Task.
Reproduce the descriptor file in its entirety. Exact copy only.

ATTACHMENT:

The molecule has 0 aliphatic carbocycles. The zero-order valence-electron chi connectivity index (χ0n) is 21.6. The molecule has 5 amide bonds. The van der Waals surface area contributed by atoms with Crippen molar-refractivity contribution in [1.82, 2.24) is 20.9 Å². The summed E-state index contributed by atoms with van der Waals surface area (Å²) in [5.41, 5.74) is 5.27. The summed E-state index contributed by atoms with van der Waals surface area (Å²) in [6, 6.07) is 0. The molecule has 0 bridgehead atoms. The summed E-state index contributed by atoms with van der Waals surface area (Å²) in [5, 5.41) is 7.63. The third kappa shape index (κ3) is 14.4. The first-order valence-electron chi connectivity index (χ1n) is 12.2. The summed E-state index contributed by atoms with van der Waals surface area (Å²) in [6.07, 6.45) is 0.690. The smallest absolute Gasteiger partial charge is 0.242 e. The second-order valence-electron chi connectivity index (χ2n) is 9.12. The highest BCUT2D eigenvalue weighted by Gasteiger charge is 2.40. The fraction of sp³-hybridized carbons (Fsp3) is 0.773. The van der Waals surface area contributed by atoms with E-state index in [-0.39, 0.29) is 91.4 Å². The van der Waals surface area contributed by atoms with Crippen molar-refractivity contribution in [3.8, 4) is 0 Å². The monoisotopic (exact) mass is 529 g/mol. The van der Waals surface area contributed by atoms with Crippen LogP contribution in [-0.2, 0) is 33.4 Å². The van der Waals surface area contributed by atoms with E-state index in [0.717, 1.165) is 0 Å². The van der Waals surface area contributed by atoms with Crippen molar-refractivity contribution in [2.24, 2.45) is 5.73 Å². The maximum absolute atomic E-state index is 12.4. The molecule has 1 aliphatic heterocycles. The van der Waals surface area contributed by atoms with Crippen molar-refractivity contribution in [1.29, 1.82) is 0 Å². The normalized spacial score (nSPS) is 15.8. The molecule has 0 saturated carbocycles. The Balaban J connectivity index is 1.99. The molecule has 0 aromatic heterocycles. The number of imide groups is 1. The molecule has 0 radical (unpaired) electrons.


The molecule has 0 aliphatic carbocycles. The zero-order valence-electron chi connectivity index (χ0n) is 21.6. The molecule has 5 amide bonds. The van der Waals surface area contributed by atoms with Crippen molar-refractivity contribution in [1.82, 2.24) is 20.9 Å². The summed E-state index contributed by atoms with van der Waals surface area (Å²) in [5.41, 5.74) is 5.27. The summed E-state index contributed by atoms with van der Waals surface area (Å²) in [6, 6.07) is 0. The molecule has 0 bridgehead atoms. The summed E-state index contributed by atoms with van der Waals surface area (Å²) in [5, 5.41) is 7.63. The third kappa shape index (κ3) is 14.4. The first-order valence-electron chi connectivity index (χ1n) is 12.2. The summed E-state index contributed by atoms with van der Waals surface area (Å²) in [6.07, 6.45) is 0.690. The smallest absolute Gasteiger partial charge is 0.242 e. The second-order valence-electron chi connectivity index (χ2n) is 9.12. The highest BCUT2D eigenvalue weighted by Gasteiger charge is 2.40. The fraction of sp³-hybridized carbons (Fsp3) is 0.773. The van der Waals surface area contributed by atoms with E-state index in [-0.39, 0.29) is 91.4 Å². The van der Waals surface area contributed by atoms with Crippen molar-refractivity contribution in [3.8, 4) is 0 Å². The monoisotopic (exact) mass is 529 g/mol. The van der Waals surface area contributed by atoms with Crippen LogP contribution in [-0.2, 0) is 33.4 Å². The van der Waals surface area contributed by atoms with E-state index in [0.717, 1.165) is 0 Å². The van der Waals surface area contributed by atoms with Crippen molar-refractivity contribution in [2.24, 2.45) is 5.73 Å². The maximum absolute atomic E-state index is 12.4. The molecule has 1 aliphatic heterocycles. The van der Waals surface area contributed by atoms with Crippen molar-refractivity contribution in [1.29, 1.82) is 0 Å². The normalized spacial score (nSPS) is 15.8. The molecule has 0 saturated carbocycles. The Balaban J connectivity index is 1.99. The molecule has 0 aromatic heterocycles. The number of imide groups is 1. The molecule has 0 radical (unpaired) electrons.